Kaziranga has received international media attention because of rhino poaching during the last two years. Civil societies and advocacy groups of the region rigorously raised voices against the slaughtering of more than 30 rhinos in two years in the park. Pressure groups demanded a high- level enquiry into the matter of poaching in all wildlife reserves of the region. The concern for the rhinos remained visible in media through the editorials and the letters to the editor columns. Finally, the Assam government led by Tarun Gogoi bowed to the public outcry and declared on May 2 that his government favored for a Central Bureau of Investigation (of India) probe into the matter.

Nature's Beckon, an active environmental organization of the region, even alleged that a section of high placed officials of the State forest department were involved in the illegal wildlife trade. The director of Nature's Beckon, Soumyadeep Datta, alleged that park officials sold more than 300 rhino horns and other wildlife organs even after India adopted the wildlife protection act in 1972.

If the rhinos are being killed for their horns, which supposedly have aphrodisiac qualities, the tiger is being poached for its skin, bone and even meat. Chinese traditional food and medicines demand tiger bone, meat and also fat. China has long been identified is the largest consumer of tiger parts. Poaching, however, isn't the problem, Datta told Asia Sentinel. Deaths by poisoning are a serious issue which the park can't overlook, he said.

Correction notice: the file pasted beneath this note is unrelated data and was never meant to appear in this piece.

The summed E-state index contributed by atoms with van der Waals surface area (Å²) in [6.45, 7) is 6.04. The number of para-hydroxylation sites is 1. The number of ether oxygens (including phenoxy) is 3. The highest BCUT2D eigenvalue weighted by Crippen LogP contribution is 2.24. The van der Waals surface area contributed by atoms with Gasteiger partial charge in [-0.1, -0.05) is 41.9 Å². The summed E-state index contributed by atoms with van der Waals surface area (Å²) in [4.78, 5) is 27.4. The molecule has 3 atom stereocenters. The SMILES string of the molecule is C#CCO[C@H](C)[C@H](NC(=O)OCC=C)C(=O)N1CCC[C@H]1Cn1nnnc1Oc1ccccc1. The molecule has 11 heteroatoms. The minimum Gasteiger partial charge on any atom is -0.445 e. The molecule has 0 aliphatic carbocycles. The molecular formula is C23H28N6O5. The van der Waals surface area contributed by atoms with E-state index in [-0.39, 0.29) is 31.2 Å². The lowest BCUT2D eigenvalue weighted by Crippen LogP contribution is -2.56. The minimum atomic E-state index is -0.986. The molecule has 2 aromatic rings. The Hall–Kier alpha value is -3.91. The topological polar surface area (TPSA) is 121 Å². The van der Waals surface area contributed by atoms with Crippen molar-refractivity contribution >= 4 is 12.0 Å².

"The tigers are suspected of being targeted by the villagers in the fringe localities of the park angered by the loss of their cattle and human injury because of the big cats' entry to the villages in search of food, which finally tempts them to take revenge," Datta said.

UK Karanth, a conservationist with the Wildlife Conservation Society, says that the "'shortage of prey is a bigger factor behind the world's dwindling tiger population than poaching." The head of India program for the New York based society, Karanth said in an interview that 'when the prey density drops, reproduction of tigers goes down drastically, mostly because of lower survival rates of cubs'. He however asserted that the tiger is a very productive species and it starts breeding at the early age of three.

The Kaziranga park director S N Buragohain also acknowledged that the number of incidents of man-tiger conflicts has increased because of shrinking habitat and growing encroachment by human settlement. An adult tiger needs about 5kg of meat every day. The tigers of the park are often reported as moving towards the nearby villages in search of prey.

"In such cases, the duty of the authority is to promptly address the growing resentment of the victims' families who have been living in the fringe areas of the park," Datta said, charging that the authority loves to talk about finding more funds but shows little interest in involving the local population in preservation.

The Union government in New Delhi allocates compensation funds for the affected families, but Datta and others charge that forest officials siphon them away. Their activists survey the areas often and found that nobody has received any compensation for their losses from the forest department. Under the 'Project Elephant' scheme, the central government created guidelines for grants to families who had suffered human loss and damage of crops from the wild animals. The scheme specifies various amounts starting from Rs1,000 grants for losses (fully or partly) ranging from dwelling houses to crops and livestock to the family members.

Understanding the importance of timely payment for human deaths (or injury) and compensation for loss of property in pacifying the affected families, New Delhi has recently raised the compensation against loss of human life to Rs 100,000. Under Project Tiger and Project Elephant, the government enhanced the sum for compensation for loss of life and property up to Rs 33.2 million.